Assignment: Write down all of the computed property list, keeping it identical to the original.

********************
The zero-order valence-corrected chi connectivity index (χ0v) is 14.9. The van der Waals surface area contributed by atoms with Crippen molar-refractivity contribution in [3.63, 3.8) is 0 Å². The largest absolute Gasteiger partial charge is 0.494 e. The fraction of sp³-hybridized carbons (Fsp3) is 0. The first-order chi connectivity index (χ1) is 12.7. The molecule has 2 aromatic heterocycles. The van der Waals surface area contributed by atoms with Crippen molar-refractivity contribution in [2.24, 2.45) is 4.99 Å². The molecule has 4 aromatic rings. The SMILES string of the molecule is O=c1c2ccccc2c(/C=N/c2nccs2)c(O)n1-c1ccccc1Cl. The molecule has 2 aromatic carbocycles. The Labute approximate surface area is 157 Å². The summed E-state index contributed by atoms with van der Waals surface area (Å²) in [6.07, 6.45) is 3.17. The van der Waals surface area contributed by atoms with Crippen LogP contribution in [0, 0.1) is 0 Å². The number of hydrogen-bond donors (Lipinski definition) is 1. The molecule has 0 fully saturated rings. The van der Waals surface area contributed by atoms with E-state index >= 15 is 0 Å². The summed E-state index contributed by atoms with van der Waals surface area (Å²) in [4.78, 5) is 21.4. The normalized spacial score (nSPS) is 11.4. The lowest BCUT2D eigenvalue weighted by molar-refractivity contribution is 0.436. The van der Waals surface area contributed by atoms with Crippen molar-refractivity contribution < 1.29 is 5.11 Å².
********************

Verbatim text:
The zero-order valence-corrected chi connectivity index (χ0v) is 14.9. The van der Waals surface area contributed by atoms with Crippen molar-refractivity contribution in [3.63, 3.8) is 0 Å². The largest absolute Gasteiger partial charge is 0.494 e. The fraction of sp³-hybridized carbons (Fsp3) is 0. The first-order chi connectivity index (χ1) is 12.7. The molecule has 2 aromatic heterocycles. The van der Waals surface area contributed by atoms with Crippen molar-refractivity contribution in [2.24, 2.45) is 4.99 Å². The molecule has 4 aromatic rings. The SMILES string of the molecule is O=c1c2ccccc2c(/C=N/c2nccs2)c(O)n1-c1ccccc1Cl. The molecule has 2 aromatic carbocycles. The Labute approximate surface area is 157 Å². The summed E-state index contributed by atoms with van der Waals surface area (Å²) in [6.07, 6.45) is 3.17. The van der Waals surface area contributed by atoms with Crippen LogP contribution in [0, 0.1) is 0 Å². The number of hydrogen-bond donors (Lipinski definition) is 1. The molecule has 0 fully saturated rings. The van der Waals surface area contributed by atoms with E-state index >= 15 is 0 Å². The summed E-state index contributed by atoms with van der Waals surface area (Å²) in [4.78, 5) is 21.4. The normalized spacial score (nSPS) is 11.4. The lowest BCUT2D eigenvalue weighted by molar-refractivity contribution is 0.436. The van der Waals surface area contributed by atoms with Crippen molar-refractivity contribution < 1.29 is 5.11 Å².